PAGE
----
What’s a park worth? It depends who you ask. Ask a developer and they will look at the potential economic value very differently from a park neighbour.
Ask a Mountain-Biker What This Green Infrastructure Is Worth.
Toronto has been forced to address the differing valuations with a proposal so sell off school parks. The Toronto District School Board (TDSB) “is looking at over 125 school as opportunities to generate cash. They are intent on selling up to and over 375 acres of public land to private developers.” – Save Our School Parks
An unseasonably warm, and snow and ice free, winter in Toronto has meant that I have been riding the Gatineau and the Don Valley trails on the weekends. Normally just a three season ride, there are only a couple of small patches of ice to avoid. I have written before about my personal willingness to pay for these linear parks and the public benefits they bring. Riding by some school parks this weekend reminded me of some work we did to support the (excuse the pun) grass roots organization to stop school parks from being sold to developers.
After talking to Rick Duncan last fall we helped him back in September with a presentation to The City-School Board Advisory Committee about a school site being considered for sale in Toronto – The Bendale BTI school / David & Mary Thomson Site. It is about 27 acres total, 10 Acres are buildings, 17 acres are open community greenspace. We agreed that the full value of the parks was probably not being considered. The recreational value, the reduction in flood risk, improvements in water quality, and urban heat island mitigation are benefits we regularly look at using AutoCASE.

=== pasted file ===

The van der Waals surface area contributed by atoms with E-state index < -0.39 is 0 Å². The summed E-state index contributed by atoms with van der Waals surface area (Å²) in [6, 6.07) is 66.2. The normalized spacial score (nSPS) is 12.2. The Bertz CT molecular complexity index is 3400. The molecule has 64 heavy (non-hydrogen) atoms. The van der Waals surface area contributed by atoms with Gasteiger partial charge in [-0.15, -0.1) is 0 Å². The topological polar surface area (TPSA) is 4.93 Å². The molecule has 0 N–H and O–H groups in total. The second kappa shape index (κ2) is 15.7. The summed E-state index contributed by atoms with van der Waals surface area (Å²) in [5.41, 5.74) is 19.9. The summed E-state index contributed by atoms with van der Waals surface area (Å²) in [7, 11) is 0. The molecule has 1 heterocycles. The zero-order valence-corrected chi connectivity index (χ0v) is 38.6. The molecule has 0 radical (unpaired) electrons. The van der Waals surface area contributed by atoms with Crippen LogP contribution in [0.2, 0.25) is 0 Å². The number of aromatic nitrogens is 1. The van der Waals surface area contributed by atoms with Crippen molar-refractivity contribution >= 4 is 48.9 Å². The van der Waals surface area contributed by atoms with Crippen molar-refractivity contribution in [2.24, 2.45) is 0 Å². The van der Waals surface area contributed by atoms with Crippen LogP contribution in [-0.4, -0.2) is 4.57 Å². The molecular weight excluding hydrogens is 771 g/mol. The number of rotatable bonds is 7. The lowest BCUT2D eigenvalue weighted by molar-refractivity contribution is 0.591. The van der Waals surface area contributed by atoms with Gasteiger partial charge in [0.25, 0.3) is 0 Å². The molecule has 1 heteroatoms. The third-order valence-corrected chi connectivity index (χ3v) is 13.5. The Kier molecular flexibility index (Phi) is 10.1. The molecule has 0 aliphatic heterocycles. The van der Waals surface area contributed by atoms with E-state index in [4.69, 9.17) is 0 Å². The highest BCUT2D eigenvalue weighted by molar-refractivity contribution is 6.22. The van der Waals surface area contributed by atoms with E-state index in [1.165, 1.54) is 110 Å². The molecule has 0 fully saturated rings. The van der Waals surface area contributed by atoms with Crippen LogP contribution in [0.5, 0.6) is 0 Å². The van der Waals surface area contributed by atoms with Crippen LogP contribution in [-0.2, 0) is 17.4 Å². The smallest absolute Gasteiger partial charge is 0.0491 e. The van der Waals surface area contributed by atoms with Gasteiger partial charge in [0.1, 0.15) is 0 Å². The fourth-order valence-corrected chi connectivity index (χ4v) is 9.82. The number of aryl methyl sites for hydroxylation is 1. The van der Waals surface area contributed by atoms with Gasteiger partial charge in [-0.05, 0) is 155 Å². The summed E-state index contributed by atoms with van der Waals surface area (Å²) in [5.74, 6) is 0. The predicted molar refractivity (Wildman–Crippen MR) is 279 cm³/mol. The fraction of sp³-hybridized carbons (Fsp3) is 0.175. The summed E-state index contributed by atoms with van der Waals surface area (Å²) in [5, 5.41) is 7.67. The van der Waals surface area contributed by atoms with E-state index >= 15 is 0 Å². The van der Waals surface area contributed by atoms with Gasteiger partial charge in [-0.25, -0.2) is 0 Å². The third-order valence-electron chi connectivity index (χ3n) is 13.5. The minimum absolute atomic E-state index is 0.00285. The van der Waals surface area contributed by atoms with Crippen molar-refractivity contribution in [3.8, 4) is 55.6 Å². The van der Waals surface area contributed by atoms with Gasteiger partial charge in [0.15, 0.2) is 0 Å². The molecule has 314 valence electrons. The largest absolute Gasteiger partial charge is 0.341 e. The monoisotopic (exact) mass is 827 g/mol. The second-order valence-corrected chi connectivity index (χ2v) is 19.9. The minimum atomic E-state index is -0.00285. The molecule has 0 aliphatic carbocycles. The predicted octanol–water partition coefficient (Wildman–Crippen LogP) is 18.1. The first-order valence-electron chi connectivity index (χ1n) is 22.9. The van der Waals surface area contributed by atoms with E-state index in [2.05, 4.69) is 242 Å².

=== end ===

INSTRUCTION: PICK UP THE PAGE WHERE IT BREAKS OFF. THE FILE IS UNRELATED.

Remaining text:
AutoCASE has been used several times to value parks. Our friends Verdunity used it in Dallas. The study was written up in Informed Infrastructure: Green Infrastructure: Dallas Works to Quantify the Value of Parks. The study found that overall Dallas Parks return $1.2 billion every year to the local economy, a 15:1 return on public investment.
Recently we helped the Save Our School Parks organization with an analysis of the broader proposal – 367 acres of school land that has been proposed for sale. We looked at the value of the land when used for its current purpose as primarily schoolyards and greenspace, and found that it has a risk-adjusted median Sustainable Net Present Value, or S-NPV, of $183 million.
This means that accounting for the monetized value of the triple bottom line (financial, environmental, and social impacts), the properties have a large positive overall value to society. The conversion of the greenspace to primarily impervious land and buildings would mean a loss to the City in recreational space, increased carbon emissions, more air pollution, increased flood risk, reduced property value, and increased urban heat island.
The value of $183 million or approximately $500 thousand per acre values these public benefits that are not normally captured in valuation of land.
In addition to the environmental and social benefits of greenspace, with increased impervious area the City would be required to invest in more grey infrastructure (stormwater detention and piping) to meet the design storm. AutoCASE estimates that the increased capital cost of these investments would be approximately $17 million with an annual operations and maintenance (O&M) cost of around $109,000 (NPV of $3 million).
The full report is available here.
Cities are sitting on very valuable assets. The reason assets like bridges and roads are valuable is obvious. The value of other assets is more subtle. We are trying to help reveal the full value of these assets so better decisions can be made. Here’s how AutoCASE works on a park site within Autodesk’s Infraworks 360:
As an addendum on the hidden value of public assets, we have been working to value urban agriculture – more to come on that soon.